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The 18th century was a time of great change and innovation, both in the American colonies and across the world. Advancements in medicine, transportation, and communication made life easier and safer overall. One of the most significant breakthroughs of the time was the discovery of vaccines.

Today, vaccines are unfortunately controversial among certain groups of people, known as anti-vaxxers, but they have saved countless lives since the 1700s. To date, vaccinations are the most effective method to fully prevent the spread of disease.


Controversy is nothing new in the realm of vaccines, however; many European countries avoided the practice until around 1774. That year, the French king Louis XV succumbed to smallpox following a painful two weeks of suffering.


Louis XV had ruled France for nearly 60 years and was beloved throughout the country. The monarch's death effectively served as a wake-up call to the importance of vaccinations. His successor and grandson Louis XVI was determined to avoid a similar fate, and submitted to vaccination on June 18, 1774. The public vaccination of Louis XVI helped usher in an era of improved health on a global scale.

Combatting Europe's Smallpox Epidemic

Despite this, France was actually one of the last European countries to embrace the smallpox vaccine. Inoculations were already widespread throughout Asia and the Middle East in the first half of the 18th century. An English ambassador to Turkey was one of the earliest champions of vaccinations in Europe, and Lady Mary Wortley Montagu was a smallpox survivor herself and widely advocated for vaccines upon her return to England in 1718.


At the time, the vaccination process was quite different from modern methods. A small amount of pus from the lesions of an infected person was rubbed into superficial scratches made on a healthy individual's skin in a process known as variolation. As the century came to a close, however, English physician Edward Jenner made history with his invention of the modern smallpox vaccine.


But despite the efforts of Jenner and Wortley Montagu, smallpox was not eradicated in the 18th century. Indeed, smallpox caused more than 300 million deaths in the 20th century before the World Health Organization (WHO) stepped in, according to Regis College. The WHO's aggressive global vaccination campaign led to the eradication of smallpox by 1979.

Saving Lives via Vaccines

Smallpox was spread by exposure to the Variola virus, and the disease claimed about 400,000 lives annually during the 17th century in Europe alone. Among children who contracted smallpox, the survival rate was a negligible 20%. The last known smallpox case occurred in Somalia in 1977.


The worldwide eradication of smallpox thanks to vaccines is a prime example of the effectiveness of inoculation. In recent years, other diseases besides smallpox have been eradicated or reduced in frequency. For example, chickenpox (also known as varicella), a major public health concern in the 1980s, is no longer a serious threat.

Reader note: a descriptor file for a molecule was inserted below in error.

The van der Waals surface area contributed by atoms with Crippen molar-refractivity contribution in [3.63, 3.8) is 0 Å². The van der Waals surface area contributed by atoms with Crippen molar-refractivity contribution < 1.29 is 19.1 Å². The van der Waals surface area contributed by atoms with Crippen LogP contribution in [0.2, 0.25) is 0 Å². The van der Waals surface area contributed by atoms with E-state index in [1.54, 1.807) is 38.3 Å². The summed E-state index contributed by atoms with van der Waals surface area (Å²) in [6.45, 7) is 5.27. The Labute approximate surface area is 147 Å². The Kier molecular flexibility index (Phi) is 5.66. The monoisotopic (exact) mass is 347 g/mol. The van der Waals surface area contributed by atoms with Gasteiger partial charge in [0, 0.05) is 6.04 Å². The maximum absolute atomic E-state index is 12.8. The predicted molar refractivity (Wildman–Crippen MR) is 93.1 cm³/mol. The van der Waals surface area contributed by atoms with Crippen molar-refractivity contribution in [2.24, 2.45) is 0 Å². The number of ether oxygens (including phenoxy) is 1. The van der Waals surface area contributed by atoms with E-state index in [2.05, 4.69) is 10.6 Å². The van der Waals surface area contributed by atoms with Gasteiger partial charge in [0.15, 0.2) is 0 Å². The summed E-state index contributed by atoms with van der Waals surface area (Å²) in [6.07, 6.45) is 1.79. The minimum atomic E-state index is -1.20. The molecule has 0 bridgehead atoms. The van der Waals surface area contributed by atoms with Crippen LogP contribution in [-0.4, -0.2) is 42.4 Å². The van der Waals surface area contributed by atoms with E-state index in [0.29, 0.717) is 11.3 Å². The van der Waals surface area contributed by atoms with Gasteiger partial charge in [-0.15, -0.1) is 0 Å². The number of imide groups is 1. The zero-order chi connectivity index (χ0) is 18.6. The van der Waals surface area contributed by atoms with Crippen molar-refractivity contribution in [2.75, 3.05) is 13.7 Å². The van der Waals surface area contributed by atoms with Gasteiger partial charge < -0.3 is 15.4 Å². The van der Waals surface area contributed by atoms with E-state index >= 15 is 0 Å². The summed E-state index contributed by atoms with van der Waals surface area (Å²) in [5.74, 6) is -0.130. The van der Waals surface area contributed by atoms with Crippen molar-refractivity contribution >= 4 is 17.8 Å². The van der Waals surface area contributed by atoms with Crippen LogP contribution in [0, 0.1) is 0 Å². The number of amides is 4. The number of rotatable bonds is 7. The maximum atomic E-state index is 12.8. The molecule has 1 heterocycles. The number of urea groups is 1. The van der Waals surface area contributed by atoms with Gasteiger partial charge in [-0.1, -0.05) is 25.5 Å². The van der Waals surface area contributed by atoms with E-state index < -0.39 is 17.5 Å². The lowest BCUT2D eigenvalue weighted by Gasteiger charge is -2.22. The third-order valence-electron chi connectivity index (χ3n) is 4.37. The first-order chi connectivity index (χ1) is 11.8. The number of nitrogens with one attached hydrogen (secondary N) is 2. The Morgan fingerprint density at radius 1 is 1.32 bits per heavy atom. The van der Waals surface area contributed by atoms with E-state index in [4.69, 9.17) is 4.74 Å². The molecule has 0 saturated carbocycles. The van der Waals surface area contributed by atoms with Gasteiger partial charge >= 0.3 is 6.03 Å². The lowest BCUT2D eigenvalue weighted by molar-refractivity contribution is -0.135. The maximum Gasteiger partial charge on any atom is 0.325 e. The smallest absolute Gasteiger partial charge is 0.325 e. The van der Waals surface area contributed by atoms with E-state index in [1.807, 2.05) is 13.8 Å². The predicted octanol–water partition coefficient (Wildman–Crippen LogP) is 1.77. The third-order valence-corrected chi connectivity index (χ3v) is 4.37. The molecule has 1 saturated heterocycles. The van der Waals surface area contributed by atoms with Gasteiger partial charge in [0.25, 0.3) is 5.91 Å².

Prior to the widespread use of the chickenpox vaccine, researchers estimate that 3.7 million cases occurred annually. Chickenpox, which is related to the herpes virus group, causes fever and an itchy rash. The condition is rarely fatal but was linked to between 100 and 150 deaths per year in its heyday. Beginning in 2006, the CDC implemented a two-dose vaccine policy in an effort to further combat the disease.

Anti-vaxxers Across History

Despite the successful eradication of smallpox and other deadly diseases, vaccination still has its share of challenges. Most notably, there are many people who believe that vaccines do more harm than good. Anti-vaxxers attest that vaccinations can cause autism and other health problems, even though scientific research has proven otherwise.


In fact, the anti-vaxxer movement has caused more deaths than it has prevented. "More than 3 million people die from vaccine-preventable diseases each year," reports the Children's Hospital of Philadelphia. About half of those deaths occur among children under the age of 5. As vaccination has a history that spans more than 300 years, that number is both alarming and unfortunate, and anti-vaxxers may be the largest culprit.


The Measles and Rubella Initiative claims that the anti-vaxxer movement is rooted in France circa 1763. While the philosopher Voltaire strongly advocated for vaccines, the French parliament banned the practice of inoculation until the death of Louis XV. Unlike French citizens in the 18th century, however, modern people have a plethora of information on the safety and vital importance of vaccinations. It almost seems counterintuitive that so many individuals today still die from preventable diseases.


In 18th century France, it took the death of a beloved monarch to help remove the stigma of inoculation. Today, many take the marvels of vaccination for granted. However, that's not the end of the story. Although we have a clear understanding of how vaccines work and their positive effects, they remain controversial.


About the Author:
Frankie Wallace contributes to a wide variety of blogs and writes about many different topics, including politics and the environment. Wallace currently resides in Boise, Idaho and is a recent graduate of the University of Montana.